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Auto blogWed, 13 Mar 2013 19:58:00 EST
According to the Toyota UK blog, engineers for the automaker were so excited developing the GT86 coupe that they investigated producing a whole family of models based on the rear-wheel drive sports car. And at least one engineer - product chief Tetsuya Tada - still hopes it can happen, even if not everyone at Toyota is onboard. Tada: "Actually we tried to do this secretly but the executives found us out. They said: 'What are you doing? Will you please focus on the coupe.'"
Those mooted variants included both a four-door sedan and a shooting brake. Why? Aside from the pure excellence of a lightweight, brilliantly handling hatchback, Toyota was keenly aware of the fact that it may need to spread the cost of development out across several models. Tada says that's part of the reason why it was so easy to create the convertible. The company knew from the outset that a softtop version was in the cards, and built the machine's structure to accommodate having the roof sliced off.
Tada also made mention of the already-announced collaboration between Toyota and BMW. The engineer said that the GT86 was particularly helpful because it demonstrated just how successful a product conceived and designed by two different companies can be. While he didn't say exactly what Toyota and BMW are up to, it's clear the two are looking into a number of possibilities. It's an interesting read with a lot of
MIT Technology Review, a magazine all about innovation, has announced its list of the 50 most disruptive companies in 2013, and both Audi and Toyota made the cut. While the term "most disruptive" may carry a negative connotation in most uses (especially in the classroom), the acknowledgement in this case is an accolade, signifying that the company is at the forefront of its industry. In a nutshell, a disruptive company is a business whose innovations force other businesses to alter their strategic direction.
Audi made the list for "pushing autonomous cars closer to fruition with a laser-scanning road detector that fits in a vehicle's front grille," and Toyota for "expanding its dominance of the hybrid-car market with its new plug-in version of the Prius." Click on the image above to be taken to the original graphic at MIT Technology Review, where clickable colored squares reveal information about each of the 50 winners, compiled from a variety of industries.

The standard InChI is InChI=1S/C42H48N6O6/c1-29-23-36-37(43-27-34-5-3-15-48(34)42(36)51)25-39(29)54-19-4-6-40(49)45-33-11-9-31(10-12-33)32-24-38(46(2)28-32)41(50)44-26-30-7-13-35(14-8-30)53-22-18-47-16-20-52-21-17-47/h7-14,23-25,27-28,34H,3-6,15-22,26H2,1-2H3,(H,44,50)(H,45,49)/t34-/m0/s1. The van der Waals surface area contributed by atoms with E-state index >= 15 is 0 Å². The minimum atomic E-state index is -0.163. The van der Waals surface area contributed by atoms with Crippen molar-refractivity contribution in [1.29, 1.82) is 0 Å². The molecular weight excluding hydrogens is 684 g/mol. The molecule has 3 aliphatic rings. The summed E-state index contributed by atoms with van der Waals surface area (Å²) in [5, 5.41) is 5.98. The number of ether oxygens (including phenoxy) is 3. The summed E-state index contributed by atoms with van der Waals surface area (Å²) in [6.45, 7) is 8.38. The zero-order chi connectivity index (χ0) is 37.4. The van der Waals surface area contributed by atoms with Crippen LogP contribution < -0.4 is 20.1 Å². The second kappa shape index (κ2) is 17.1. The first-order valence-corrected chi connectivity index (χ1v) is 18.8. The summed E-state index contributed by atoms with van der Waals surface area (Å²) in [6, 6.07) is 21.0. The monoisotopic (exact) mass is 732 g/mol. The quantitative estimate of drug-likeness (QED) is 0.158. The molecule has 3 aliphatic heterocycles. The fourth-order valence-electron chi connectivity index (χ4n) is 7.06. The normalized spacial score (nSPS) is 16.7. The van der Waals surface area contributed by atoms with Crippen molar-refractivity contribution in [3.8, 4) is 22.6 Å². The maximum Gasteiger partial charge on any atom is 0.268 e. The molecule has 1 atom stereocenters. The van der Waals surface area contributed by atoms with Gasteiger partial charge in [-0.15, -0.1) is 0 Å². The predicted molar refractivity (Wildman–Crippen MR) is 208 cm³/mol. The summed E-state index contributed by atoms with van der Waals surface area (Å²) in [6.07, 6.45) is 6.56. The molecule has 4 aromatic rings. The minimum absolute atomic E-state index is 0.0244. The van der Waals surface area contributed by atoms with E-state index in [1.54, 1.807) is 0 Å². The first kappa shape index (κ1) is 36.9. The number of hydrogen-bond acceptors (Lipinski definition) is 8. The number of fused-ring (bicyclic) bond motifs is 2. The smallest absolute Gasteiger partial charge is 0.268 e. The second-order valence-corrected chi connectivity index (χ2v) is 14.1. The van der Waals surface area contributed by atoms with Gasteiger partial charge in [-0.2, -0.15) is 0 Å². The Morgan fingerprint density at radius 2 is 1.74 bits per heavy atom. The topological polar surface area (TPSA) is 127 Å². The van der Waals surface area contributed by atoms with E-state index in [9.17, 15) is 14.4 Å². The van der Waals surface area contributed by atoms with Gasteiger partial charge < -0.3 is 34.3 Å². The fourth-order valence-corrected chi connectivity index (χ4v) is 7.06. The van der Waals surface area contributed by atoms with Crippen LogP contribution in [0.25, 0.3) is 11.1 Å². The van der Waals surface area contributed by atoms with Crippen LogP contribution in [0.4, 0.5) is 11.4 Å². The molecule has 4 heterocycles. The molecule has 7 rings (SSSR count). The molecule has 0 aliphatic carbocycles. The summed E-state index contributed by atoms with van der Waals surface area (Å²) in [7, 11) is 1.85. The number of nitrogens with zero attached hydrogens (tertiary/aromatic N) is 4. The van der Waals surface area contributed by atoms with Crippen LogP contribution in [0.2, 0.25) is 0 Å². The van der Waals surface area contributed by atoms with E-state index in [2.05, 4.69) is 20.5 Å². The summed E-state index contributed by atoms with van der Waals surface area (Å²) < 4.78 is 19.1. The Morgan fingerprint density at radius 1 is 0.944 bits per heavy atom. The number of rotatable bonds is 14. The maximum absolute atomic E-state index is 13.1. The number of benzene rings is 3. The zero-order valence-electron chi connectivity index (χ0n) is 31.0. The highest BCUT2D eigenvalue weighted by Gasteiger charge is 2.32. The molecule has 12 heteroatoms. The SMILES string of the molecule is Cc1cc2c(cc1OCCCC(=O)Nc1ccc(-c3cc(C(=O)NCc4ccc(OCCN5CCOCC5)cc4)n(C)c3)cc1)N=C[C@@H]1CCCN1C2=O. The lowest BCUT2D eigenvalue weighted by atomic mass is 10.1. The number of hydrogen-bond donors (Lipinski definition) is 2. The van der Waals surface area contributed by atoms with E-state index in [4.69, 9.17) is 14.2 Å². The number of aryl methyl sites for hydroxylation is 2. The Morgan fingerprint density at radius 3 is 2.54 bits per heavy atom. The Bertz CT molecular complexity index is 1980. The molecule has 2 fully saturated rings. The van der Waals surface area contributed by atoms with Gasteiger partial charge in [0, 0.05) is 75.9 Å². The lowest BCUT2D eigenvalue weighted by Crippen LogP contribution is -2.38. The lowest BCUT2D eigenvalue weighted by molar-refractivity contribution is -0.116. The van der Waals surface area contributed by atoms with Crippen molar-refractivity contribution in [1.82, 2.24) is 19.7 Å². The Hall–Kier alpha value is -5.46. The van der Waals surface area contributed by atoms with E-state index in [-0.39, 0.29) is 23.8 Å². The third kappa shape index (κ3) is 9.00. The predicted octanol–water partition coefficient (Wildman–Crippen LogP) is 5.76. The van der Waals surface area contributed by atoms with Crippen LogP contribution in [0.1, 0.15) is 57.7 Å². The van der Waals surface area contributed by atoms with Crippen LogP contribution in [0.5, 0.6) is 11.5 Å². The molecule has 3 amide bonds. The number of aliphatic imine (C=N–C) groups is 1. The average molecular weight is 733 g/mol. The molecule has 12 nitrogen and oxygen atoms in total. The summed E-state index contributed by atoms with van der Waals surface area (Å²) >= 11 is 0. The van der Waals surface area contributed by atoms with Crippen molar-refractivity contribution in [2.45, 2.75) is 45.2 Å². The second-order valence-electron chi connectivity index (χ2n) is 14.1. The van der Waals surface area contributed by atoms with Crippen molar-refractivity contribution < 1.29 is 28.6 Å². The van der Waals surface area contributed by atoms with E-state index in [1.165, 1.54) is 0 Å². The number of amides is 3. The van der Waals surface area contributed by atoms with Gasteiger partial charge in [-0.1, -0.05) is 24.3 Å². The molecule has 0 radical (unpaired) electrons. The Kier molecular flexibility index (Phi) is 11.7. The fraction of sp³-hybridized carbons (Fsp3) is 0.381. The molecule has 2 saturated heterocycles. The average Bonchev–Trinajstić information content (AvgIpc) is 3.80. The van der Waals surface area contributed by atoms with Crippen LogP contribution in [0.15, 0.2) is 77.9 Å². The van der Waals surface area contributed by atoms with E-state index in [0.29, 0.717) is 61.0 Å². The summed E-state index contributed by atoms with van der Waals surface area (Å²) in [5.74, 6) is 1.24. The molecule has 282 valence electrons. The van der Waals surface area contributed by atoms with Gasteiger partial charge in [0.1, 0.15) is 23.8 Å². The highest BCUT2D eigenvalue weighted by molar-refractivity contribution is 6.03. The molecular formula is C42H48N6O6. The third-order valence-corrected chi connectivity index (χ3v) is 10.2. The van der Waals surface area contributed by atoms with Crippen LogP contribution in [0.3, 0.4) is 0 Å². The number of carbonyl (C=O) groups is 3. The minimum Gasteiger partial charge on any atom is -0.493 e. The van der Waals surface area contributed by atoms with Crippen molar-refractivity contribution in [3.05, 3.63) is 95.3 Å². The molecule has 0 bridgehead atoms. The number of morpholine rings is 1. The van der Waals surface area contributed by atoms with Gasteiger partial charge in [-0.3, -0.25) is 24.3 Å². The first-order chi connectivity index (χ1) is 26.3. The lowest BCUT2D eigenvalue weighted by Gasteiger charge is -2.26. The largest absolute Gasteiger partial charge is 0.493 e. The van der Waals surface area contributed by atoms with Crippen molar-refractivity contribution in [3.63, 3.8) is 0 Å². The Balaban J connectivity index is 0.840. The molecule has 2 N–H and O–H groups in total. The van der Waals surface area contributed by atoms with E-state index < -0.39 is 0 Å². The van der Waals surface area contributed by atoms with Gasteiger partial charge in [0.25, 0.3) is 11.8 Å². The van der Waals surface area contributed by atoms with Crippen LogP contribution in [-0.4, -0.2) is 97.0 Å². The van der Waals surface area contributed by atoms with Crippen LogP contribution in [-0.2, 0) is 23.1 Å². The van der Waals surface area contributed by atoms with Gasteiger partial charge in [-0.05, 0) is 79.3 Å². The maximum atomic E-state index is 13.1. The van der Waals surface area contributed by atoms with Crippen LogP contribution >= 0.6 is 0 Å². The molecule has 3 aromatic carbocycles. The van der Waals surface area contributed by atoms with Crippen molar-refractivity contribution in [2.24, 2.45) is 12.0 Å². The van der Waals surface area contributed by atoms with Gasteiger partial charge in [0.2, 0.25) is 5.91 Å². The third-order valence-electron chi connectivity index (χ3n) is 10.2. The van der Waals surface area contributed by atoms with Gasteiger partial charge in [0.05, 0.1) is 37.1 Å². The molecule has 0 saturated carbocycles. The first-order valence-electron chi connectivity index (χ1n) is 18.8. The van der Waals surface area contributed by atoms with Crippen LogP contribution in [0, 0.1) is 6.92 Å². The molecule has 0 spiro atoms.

It's official, Toyota is relocating its US operations to Plano, TX. And it won't be a symbolic 'all ranch and no cattle' gesture - the Japanese automaker, whose headquarters have been in California since 1957, has decided to base nearly all of its operations in the Lone Star State, including much of its engineering, finance and sales and marketing teams.
The move, which will see the establishment of a new headquarters campus in the Dallas suburb will not only affect employees at the company's current Torrance, CA Toyota Motor Sales USA campus, it will also touch the lives of thousands of employees at the company's other operations, including 1,000 workers at Toyota Motor Engineering & Manufacturing North America in Erlanger, KY and some New York-based staff as well. The Toyota Technical Center in Ann Arbor, MI is not facing relocation, however, and it actually stands to gain responsibilities as Toyota overhauls its US org chart. Toyota says that its reorganization will affect about 4,000 employees in total.
According to Automotive News, while Toyota is adopting an "'everyone is invited' stance for the relocation," some attrition is expected from employees who aren't interested in relocating southward from the Golden State. For its part, the automaker is reportedly making expenses-paid visits to Plano available to full-time staffers and spouses to help them make the relocation decision, as well as a lump-sump payment if they decide to go through with the move.